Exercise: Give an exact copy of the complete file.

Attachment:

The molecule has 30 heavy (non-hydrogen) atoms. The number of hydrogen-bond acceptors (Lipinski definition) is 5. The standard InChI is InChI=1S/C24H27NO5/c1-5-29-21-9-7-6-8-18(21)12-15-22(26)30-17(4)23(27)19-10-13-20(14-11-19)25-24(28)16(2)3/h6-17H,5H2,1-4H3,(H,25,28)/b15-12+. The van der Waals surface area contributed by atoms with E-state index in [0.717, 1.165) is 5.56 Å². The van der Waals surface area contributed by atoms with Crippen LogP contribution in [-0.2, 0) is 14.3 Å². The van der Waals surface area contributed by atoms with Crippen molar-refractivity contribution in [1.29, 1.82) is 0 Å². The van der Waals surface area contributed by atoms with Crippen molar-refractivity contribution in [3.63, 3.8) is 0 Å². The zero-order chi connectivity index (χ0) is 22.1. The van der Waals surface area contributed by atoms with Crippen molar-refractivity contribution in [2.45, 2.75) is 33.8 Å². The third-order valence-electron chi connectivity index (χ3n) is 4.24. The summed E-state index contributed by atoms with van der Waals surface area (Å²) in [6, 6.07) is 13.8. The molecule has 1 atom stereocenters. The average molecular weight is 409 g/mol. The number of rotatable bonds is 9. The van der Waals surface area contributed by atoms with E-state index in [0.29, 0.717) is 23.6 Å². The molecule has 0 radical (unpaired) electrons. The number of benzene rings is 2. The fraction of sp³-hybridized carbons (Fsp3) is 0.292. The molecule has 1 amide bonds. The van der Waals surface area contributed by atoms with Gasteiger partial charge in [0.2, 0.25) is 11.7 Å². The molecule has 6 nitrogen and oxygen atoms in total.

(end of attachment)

The molecule has 30 heavy (non-hydrogen) atoms. The number of hydrogen-bond acceptors (Lipinski definition) is 5. The standard InChI is InChI=1S/C24H27NO5/c1-5-29-21-9-7-6-8-18(21)12-15-22(26)30-17(4)23(27)19-10-13-20(14-11-19)25-24(28)16(2)3/h6-17H,5H2,1-4H3,(H,25,28)/b15-12+. The van der Waals surface area contributed by atoms with E-state index in [0.717, 1.165) is 5.56 Å². The van der Waals surface area contributed by atoms with Crippen LogP contribution in [-0.2, 0) is 14.3 Å². The van der Waals surface area contributed by atoms with Crippen molar-refractivity contribution in [1.29, 1.82) is 0 Å². The van der Waals surface area contributed by atoms with Crippen molar-refractivity contribution in [3.63, 3.8) is 0 Å². The zero-order chi connectivity index (χ0) is 22.1. The van der Waals surface area contributed by atoms with Crippen molar-refractivity contribution in [2.45, 2.75) is 33.8 Å². The third-order valence-electron chi connectivity index (χ3n) is 4.24. The summed E-state index contributed by atoms with van der Waals surface area (Å²) in [6, 6.07) is 13.8. The molecule has 1 atom stereocenters. The average molecular weight is 409 g/mol. The number of rotatable bonds is 9. The van der Waals surface area contributed by atoms with E-state index in [0.29, 0.717) is 23.6 Å². The molecule has 0 radical (unpaired) electrons. The number of benzene rings is 2. The fraction of sp³-hybridized carbons (Fsp3) is 0.292. The molecule has 1 amide bonds. The van der Waals surface area contributed by atoms with Gasteiger partial charge in [0.2, 0.25) is 11.7 Å². The molecule has 6 nitrogen and oxygen atoms in total.